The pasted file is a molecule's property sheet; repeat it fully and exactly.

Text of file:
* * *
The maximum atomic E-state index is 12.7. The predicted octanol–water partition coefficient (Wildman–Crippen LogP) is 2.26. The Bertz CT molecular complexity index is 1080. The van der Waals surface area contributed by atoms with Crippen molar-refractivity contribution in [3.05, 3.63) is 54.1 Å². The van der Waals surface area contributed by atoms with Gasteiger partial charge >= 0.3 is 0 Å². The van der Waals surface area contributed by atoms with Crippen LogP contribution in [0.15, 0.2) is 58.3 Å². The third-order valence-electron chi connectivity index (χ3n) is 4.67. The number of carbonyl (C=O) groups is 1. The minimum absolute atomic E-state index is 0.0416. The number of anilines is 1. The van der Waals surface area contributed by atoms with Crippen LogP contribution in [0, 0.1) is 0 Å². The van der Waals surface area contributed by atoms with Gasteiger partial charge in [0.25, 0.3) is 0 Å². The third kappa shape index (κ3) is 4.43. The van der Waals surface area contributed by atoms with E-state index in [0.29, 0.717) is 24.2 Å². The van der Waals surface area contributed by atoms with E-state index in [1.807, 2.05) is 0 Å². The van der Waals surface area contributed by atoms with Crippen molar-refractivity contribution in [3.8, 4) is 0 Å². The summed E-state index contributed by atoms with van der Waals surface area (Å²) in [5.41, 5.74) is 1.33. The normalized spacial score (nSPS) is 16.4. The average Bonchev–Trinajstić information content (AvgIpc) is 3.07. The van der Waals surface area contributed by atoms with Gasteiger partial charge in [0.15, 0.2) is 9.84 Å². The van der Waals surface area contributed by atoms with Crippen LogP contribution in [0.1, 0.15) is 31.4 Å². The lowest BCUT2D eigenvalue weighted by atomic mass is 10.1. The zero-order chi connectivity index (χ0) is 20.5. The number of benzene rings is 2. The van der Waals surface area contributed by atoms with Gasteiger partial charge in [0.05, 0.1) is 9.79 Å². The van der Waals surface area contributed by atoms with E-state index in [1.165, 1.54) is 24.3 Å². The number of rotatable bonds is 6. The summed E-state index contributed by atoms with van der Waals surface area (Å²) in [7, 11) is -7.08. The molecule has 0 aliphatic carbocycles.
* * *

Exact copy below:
The maximum atomic E-state index is 12.7. The predicted octanol–water partition coefficient (Wildman–Crippen LogP) is 2.26. The Bertz CT molecular complexity index is 1080. The van der Waals surface area contributed by atoms with Crippen molar-refractivity contribution in [3.05, 3.63) is 54.1 Å². The van der Waals surface area contributed by atoms with Gasteiger partial charge >= 0.3 is 0 Å². The van der Waals surface area contributed by atoms with Crippen LogP contribution in [0.15, 0.2) is 58.3 Å². The third-order valence-electron chi connectivity index (χ3n) is 4.67. The number of carbonyl (C=O) groups is 1. The minimum absolute atomic E-state index is 0.0416. The number of anilines is 1. The van der Waals surface area contributed by atoms with Crippen LogP contribution in [0, 0.1) is 0 Å². The van der Waals surface area contributed by atoms with Gasteiger partial charge in [0.25, 0.3) is 0 Å². The third kappa shape index (κ3) is 4.43. The van der Waals surface area contributed by atoms with E-state index in [0.29, 0.717) is 24.2 Å². The van der Waals surface area contributed by atoms with E-state index in [1.807, 2.05) is 0 Å². The van der Waals surface area contributed by atoms with Crippen molar-refractivity contribution in [3.8, 4) is 0 Å². The summed E-state index contributed by atoms with van der Waals surface area (Å²) in [5.41, 5.74) is 1.33. The normalized spacial score (nSPS) is 16.4. The average Bonchev–Trinajstić information content (AvgIpc) is 3.07. The van der Waals surface area contributed by atoms with Gasteiger partial charge in [0.15, 0.2) is 9.84 Å². The van der Waals surface area contributed by atoms with Crippen LogP contribution in [0.1, 0.15) is 31.4 Å². The lowest BCUT2D eigenvalue weighted by atomic mass is 10.1. The zero-order chi connectivity index (χ0) is 20.5. The number of benzene rings is 2. The van der Waals surface area contributed by atoms with Gasteiger partial charge in [0.05, 0.1) is 9.79 Å². The van der Waals surface area contributed by atoms with E-state index in [1.165, 1.54) is 24.3 Å². The number of rotatable bonds is 6. The summed E-state index contributed by atoms with van der Waals surface area (Å²) in [7, 11) is -7.08. The molecule has 0 aliphatic carbocycles.